This past January, the White House Office of Science and Technology Policy announced the Year of Open Science to, among other objectives, “accelerate discovery and innovation” and “drive more equitable outcomes.” The University Libraries has been a longtime supporter of open science and its related practice, open access, offering a number of ways for researchers to make their work freely accessible and easily discoverable online. One resource is the Article Processing Charge (APC) Fund.
An APC is a publishing fee charged to authors who are publishing in an open access journal. This fee replaces a traditional subscription that libraries and researchers would have to pay to access an article behind a paywall. However, it shifts the production cost to the author instead, which can be a barrier to publishing open access.
The Libraries maintains an APC Fund to assist faculty members, research scientists, postdoctoral researchers, and graduate students publishing open access. The fund covers 80% of the APC up to a maximum of $1500 per article (with allowances of $3000 total per requesting author per fiscal year). Articles must be published in a fully open access journal to be eligible, and must be open access immediately upon publication.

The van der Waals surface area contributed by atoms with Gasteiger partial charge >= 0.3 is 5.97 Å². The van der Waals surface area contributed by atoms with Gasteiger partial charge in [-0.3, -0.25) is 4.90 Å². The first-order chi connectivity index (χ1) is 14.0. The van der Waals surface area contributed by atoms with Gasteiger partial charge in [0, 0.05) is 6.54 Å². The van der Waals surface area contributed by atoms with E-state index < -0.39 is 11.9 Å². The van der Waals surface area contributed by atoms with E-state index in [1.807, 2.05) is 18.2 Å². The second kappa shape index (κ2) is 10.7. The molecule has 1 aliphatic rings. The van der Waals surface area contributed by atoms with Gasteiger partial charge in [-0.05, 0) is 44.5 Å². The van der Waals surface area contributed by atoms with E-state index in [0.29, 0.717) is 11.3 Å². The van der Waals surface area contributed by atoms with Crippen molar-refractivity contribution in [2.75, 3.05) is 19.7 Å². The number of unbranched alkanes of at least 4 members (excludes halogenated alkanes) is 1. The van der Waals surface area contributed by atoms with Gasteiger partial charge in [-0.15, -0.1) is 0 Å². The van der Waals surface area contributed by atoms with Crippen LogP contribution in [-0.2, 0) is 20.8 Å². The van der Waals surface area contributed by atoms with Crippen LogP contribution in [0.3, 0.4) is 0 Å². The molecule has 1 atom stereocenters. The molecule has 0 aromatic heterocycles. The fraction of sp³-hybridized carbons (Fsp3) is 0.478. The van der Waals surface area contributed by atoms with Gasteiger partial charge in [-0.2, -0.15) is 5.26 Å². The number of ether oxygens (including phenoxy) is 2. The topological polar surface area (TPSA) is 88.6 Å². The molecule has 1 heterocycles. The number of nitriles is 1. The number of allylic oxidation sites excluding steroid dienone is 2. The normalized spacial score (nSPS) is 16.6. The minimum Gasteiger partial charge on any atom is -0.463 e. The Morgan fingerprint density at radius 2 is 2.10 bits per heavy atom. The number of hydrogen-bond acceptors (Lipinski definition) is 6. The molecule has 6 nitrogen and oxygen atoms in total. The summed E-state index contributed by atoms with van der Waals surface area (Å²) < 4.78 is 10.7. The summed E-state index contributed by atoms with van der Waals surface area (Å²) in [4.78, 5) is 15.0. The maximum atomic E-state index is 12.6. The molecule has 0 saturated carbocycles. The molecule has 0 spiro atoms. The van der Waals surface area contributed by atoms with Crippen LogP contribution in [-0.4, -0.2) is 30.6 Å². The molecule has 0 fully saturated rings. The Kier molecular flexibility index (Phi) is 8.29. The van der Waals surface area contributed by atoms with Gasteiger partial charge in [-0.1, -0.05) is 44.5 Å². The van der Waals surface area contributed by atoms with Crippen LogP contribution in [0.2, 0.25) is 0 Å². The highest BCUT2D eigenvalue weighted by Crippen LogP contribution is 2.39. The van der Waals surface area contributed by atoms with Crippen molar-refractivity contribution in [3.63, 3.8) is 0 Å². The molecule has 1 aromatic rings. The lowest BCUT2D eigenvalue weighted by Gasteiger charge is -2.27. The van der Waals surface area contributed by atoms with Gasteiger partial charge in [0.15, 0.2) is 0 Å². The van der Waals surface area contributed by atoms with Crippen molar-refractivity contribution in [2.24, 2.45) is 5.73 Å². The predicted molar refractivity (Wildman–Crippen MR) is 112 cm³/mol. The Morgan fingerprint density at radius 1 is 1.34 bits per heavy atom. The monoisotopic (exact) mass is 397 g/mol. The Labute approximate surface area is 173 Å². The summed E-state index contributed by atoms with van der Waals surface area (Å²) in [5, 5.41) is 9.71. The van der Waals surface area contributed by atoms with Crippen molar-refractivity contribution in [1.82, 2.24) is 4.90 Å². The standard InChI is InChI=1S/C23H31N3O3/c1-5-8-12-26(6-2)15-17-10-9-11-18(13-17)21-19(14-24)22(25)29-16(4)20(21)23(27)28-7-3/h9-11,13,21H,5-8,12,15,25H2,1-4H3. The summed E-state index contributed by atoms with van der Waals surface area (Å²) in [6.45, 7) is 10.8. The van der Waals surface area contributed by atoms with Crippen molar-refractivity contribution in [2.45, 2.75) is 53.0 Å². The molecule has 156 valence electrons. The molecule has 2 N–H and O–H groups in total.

In addition, some of the Libraries’ affiliations include discounts on Article Processing Charges. Authors may need to inform the publisher for the discount to be applied.
The APC Fund isn’t a new resource at the Libraries — this is the tenth year it’s been available to help researchers on campus ensure access to their work. Over the past decade, the APC Fund has supported almost 400 articles — covering more than $380,000 for authors across campus. Just this year, articles from researchers in the Institute for Politics and Strategy, Mechanical Engineering, Psychology, the Institute for Software Research, Biological Sciences, and more were published with the help of the fund.
The APC Fund is just one solution that the Libraries offers to facilitate open access publishing. In 2018, the Libraries launched its current institutional repository, Kilthub, to increase the dissemination of open access materials created by the CMU community. CMU also has Open Access Agreements with ten different publishers — including Springer, Elsevier, and Wiley — which enable funders and institutions to cover open access publishing costs.
These actions ensure that works authored by the Carnegie Mellon community are being disseminated as broadly as possible, while encouraging use, increasing citations and amplifying impact, and enabling the Carnegie Mellon community to access works authored around the world.
by Sarah Bender, Communications Coordinator